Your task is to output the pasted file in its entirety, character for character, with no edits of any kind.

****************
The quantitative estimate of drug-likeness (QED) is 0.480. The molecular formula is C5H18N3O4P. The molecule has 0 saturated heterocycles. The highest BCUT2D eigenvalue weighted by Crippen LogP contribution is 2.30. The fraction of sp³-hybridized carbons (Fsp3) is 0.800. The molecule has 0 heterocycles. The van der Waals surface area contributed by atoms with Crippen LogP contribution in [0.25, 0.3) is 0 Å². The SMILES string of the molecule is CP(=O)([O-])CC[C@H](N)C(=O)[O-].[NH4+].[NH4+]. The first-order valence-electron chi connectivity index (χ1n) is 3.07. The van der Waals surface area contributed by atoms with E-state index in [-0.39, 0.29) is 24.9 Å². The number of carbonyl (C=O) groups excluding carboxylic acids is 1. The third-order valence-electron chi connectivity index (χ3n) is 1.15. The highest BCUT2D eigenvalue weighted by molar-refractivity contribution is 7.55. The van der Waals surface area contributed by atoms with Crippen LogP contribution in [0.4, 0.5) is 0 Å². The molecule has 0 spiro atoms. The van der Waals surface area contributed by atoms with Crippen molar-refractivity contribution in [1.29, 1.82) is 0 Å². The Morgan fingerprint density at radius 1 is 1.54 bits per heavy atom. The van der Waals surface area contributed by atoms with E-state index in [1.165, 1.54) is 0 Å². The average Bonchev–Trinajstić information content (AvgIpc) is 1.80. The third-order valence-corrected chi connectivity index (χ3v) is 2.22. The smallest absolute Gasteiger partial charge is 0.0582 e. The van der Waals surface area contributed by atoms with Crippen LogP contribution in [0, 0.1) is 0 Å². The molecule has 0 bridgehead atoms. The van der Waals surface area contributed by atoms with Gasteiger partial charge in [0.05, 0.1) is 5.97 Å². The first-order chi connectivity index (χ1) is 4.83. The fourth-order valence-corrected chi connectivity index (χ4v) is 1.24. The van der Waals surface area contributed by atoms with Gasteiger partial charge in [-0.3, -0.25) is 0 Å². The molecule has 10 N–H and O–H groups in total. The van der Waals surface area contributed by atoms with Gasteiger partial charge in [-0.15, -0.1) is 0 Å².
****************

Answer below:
The quantitative estimate of drug-likeness (QED) is 0.480. The molecular formula is C5H18N3O4P. The molecule has 0 saturated heterocycles. The highest BCUT2D eigenvalue weighted by Crippen LogP contribution is 2.30. The fraction of sp³-hybridized carbons (Fsp3) is 0.800. The molecule has 0 heterocycles. The van der Waals surface area contributed by atoms with Crippen LogP contribution in [0.25, 0.3) is 0 Å². The SMILES string of the molecule is CP(=O)([O-])CC[C@H](N)C(=O)[O-].[NH4+].[NH4+]. The first-order valence-electron chi connectivity index (χ1n) is 3.07. The van der Waals surface area contributed by atoms with E-state index in [-0.39, 0.29) is 24.9 Å². The number of carbonyl (C=O) groups excluding carboxylic acids is 1. The third-order valence-electron chi connectivity index (χ3n) is 1.15. The highest BCUT2D eigenvalue weighted by molar-refractivity contribution is 7.55. The van der Waals surface area contributed by atoms with Crippen LogP contribution in [0.4, 0.5) is 0 Å². The molecule has 0 spiro atoms. The van der Waals surface area contributed by atoms with Crippen molar-refractivity contribution in [1.29, 1.82) is 0 Å². The Morgan fingerprint density at radius 1 is 1.54 bits per heavy atom. The van der Waals surface area contributed by atoms with E-state index in [1.165, 1.54) is 0 Å². The average Bonchev–Trinajstić information content (AvgIpc) is 1.80. The third-order valence-corrected chi connectivity index (χ3v) is 2.22. The smallest absolute Gasteiger partial charge is 0.0582 e. The van der Waals surface area contributed by atoms with Crippen LogP contribution in [0, 0.1) is 0 Å². The molecule has 0 bridgehead atoms. The van der Waals surface area contributed by atoms with Gasteiger partial charge in [0.05, 0.1) is 5.97 Å². The first-order chi connectivity index (χ1) is 4.83. The fourth-order valence-corrected chi connectivity index (χ4v) is 1.24. The van der Waals surface area contributed by atoms with Gasteiger partial charge in [-0.3, -0.25) is 0 Å². The molecule has 10 N–H and O–H groups in total. The van der Waals surface area contributed by atoms with Gasteiger partial charge in [-0.15, -0.1) is 0 Å².